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Kentucky Senate OKs Bill to Make Transgender Students Use Separate Restrooms

Recently, Kentucky’s state Senate voted for segregation of transgender students when using public school bathrooms. Atherton High School in Louisville made a decision to allow a student born male, but identifying as a female to use their girls’ restroom—this was reversed when the Senate voted 27-9 in favor of a bill against this decision.

When the school allowed the transgender student to use the girls’ bathroom, some students and parents objected due to their reported discomfort in sharing a bathroom with someone they felt should not be using, having been born of the opposite sex. This is when Republican Sen. C.B. Embry of Morgantown decided to introduce legislation, which is receiving support from the Family Foundation of Kentucky.

Republican Sen. Mike Wilson of Bowling Green does want those, such as his daughter, to be uncomfortable in a bathroom. He thinks society is being pressured to change because we live in a day of political correctness. He said, “I don’t want that situation for my daughter to be in a place and a state of undress in front of the opposite sex, whether they identify with her sex or not.”

Kentucky Senate OKs Bill to Make Transgender Students Use Separate Restrooms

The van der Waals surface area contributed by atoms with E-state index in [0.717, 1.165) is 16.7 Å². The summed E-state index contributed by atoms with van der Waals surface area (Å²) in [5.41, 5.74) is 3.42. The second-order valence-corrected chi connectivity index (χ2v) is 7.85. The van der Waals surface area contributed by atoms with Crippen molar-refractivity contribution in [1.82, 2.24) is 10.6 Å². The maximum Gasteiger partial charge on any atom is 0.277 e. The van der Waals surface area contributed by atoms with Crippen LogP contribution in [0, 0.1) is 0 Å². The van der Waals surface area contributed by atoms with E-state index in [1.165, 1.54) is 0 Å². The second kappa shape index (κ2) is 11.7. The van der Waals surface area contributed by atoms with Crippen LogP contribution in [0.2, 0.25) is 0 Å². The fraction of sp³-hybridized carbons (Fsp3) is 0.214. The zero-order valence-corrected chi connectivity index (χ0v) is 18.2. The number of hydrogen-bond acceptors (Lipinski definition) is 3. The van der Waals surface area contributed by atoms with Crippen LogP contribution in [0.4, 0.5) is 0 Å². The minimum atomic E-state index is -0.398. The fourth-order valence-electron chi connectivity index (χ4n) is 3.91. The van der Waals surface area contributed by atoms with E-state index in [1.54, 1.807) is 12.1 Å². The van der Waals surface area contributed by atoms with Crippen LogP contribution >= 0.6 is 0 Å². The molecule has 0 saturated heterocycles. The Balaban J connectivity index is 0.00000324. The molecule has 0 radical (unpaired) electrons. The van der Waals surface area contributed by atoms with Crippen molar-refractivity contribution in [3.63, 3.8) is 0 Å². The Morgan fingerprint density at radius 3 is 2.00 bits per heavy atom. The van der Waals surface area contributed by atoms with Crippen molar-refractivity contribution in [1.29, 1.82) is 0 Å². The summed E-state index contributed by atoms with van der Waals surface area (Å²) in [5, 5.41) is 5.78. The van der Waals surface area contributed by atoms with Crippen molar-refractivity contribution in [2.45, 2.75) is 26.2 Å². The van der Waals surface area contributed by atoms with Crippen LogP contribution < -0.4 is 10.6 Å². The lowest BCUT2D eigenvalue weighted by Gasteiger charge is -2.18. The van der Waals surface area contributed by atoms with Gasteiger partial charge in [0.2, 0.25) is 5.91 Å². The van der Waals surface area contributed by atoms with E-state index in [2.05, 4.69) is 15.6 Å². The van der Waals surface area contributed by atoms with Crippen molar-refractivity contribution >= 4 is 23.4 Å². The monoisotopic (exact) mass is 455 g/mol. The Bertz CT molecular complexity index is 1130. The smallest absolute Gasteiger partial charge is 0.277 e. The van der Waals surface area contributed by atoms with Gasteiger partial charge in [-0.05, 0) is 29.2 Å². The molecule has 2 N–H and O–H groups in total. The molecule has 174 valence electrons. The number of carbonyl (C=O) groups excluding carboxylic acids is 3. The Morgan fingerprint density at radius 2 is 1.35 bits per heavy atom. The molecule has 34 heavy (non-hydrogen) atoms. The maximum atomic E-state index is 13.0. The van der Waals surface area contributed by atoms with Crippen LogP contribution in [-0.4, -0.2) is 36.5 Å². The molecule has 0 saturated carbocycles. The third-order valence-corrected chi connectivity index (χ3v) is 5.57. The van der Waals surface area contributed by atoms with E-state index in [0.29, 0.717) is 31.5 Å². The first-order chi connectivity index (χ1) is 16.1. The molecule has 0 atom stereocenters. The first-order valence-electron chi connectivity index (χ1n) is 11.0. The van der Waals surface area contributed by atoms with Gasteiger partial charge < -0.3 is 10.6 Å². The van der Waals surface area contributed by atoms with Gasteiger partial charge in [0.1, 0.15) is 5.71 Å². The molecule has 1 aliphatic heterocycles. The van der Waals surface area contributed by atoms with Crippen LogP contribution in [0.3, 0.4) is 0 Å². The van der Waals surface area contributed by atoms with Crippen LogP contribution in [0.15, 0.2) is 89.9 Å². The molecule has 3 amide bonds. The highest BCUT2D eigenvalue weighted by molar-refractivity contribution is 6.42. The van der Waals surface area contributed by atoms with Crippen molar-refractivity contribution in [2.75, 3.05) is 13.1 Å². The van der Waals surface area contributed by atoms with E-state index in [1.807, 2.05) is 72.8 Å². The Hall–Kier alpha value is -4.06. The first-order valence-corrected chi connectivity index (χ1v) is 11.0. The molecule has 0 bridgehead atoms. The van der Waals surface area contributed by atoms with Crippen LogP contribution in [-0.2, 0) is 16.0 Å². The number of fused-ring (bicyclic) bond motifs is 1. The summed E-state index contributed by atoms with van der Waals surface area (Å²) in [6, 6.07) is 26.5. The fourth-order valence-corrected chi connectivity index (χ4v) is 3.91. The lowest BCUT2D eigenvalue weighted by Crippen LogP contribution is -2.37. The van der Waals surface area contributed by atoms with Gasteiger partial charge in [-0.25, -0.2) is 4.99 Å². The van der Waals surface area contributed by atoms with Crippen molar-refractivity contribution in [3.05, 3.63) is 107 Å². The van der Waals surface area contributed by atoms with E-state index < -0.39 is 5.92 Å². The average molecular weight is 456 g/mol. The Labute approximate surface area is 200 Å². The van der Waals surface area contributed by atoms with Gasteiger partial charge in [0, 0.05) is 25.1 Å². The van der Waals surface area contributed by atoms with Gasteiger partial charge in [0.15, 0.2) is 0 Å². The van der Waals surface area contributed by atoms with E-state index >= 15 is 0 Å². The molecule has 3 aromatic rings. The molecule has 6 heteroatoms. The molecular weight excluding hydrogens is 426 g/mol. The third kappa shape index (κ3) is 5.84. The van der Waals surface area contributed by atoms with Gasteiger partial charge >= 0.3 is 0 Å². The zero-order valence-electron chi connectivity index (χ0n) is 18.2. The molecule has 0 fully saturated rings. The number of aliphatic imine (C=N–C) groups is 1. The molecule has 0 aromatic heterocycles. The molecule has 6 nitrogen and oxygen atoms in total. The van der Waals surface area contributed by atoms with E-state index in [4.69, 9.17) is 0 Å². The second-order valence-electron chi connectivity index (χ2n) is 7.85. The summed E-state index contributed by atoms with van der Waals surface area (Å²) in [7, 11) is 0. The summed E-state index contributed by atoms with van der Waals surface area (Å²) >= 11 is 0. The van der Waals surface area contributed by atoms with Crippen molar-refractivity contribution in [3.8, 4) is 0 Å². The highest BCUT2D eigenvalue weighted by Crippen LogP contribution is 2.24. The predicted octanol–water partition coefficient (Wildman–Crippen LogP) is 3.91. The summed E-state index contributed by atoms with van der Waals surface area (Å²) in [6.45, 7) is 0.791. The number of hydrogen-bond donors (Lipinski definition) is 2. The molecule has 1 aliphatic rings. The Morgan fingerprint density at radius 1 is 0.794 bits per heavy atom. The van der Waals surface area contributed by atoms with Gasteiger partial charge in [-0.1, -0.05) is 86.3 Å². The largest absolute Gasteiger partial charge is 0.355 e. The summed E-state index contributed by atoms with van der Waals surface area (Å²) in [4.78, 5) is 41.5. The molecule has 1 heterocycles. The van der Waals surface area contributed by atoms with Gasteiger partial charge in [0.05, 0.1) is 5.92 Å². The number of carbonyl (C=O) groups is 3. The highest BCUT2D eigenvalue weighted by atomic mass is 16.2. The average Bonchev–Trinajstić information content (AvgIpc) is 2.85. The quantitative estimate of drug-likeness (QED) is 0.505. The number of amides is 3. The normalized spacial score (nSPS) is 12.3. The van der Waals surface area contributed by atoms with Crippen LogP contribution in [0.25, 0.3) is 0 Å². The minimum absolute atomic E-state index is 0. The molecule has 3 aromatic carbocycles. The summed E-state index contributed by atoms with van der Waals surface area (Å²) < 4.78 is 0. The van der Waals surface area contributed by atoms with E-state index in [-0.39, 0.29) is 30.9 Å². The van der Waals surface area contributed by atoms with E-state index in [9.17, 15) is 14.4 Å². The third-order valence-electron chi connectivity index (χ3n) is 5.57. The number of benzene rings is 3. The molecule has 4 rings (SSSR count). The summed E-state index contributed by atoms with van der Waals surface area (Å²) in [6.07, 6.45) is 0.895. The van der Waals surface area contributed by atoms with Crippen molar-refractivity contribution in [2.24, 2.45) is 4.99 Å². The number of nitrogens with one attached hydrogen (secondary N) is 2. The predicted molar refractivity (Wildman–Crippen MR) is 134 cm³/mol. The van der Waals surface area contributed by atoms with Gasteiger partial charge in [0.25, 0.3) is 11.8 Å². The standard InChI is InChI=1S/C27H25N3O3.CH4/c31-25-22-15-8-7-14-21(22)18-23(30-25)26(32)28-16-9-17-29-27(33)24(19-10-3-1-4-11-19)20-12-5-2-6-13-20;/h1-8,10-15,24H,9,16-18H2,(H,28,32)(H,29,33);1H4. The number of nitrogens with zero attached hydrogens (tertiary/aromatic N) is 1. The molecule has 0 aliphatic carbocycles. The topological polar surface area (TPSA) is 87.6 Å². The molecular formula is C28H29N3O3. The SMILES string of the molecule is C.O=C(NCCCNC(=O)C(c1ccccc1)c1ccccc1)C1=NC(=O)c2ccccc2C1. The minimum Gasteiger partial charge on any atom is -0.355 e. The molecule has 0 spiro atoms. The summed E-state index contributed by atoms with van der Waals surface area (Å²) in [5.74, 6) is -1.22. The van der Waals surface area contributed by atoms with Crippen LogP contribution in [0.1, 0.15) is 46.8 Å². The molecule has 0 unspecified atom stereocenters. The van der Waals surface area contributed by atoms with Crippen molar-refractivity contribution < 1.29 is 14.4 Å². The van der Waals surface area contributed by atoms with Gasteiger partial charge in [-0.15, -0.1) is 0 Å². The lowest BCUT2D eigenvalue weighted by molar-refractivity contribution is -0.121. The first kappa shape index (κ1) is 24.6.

However, some voted against the bill; 3 Republicans and 6 Democrats, for various reasons from believing this should be a decision made at the level of the school involved, to the belief that this is a dangerous step towards discrimination.

This bill requires school officials to provide the “best available accommodation” to students who say their gender is not that of their biological sex, who also have parental consent in writing. The bill even defines biological sex as “identified at birth by a person’s anatomy.” Some of the accommodations include: unisex bathrooms, single-stall restrooms, or “controlled use” of faculty bathrooms.

A 16-year-old transgender student, who attends a private Louisville school, spoke of his experience when his school made him use a separate bathroom and testified before lawmakers saying, “It was outing me every time I had to walk in there because nobody else used them.” And, “For me and other trans kids it’s especially hard being in a biological body that simply doesn’t match my gender identity: how I feel in my heart and mind.”

Language in the bill that would have allowed students to sue their school for not enforcing the law, has been removed.

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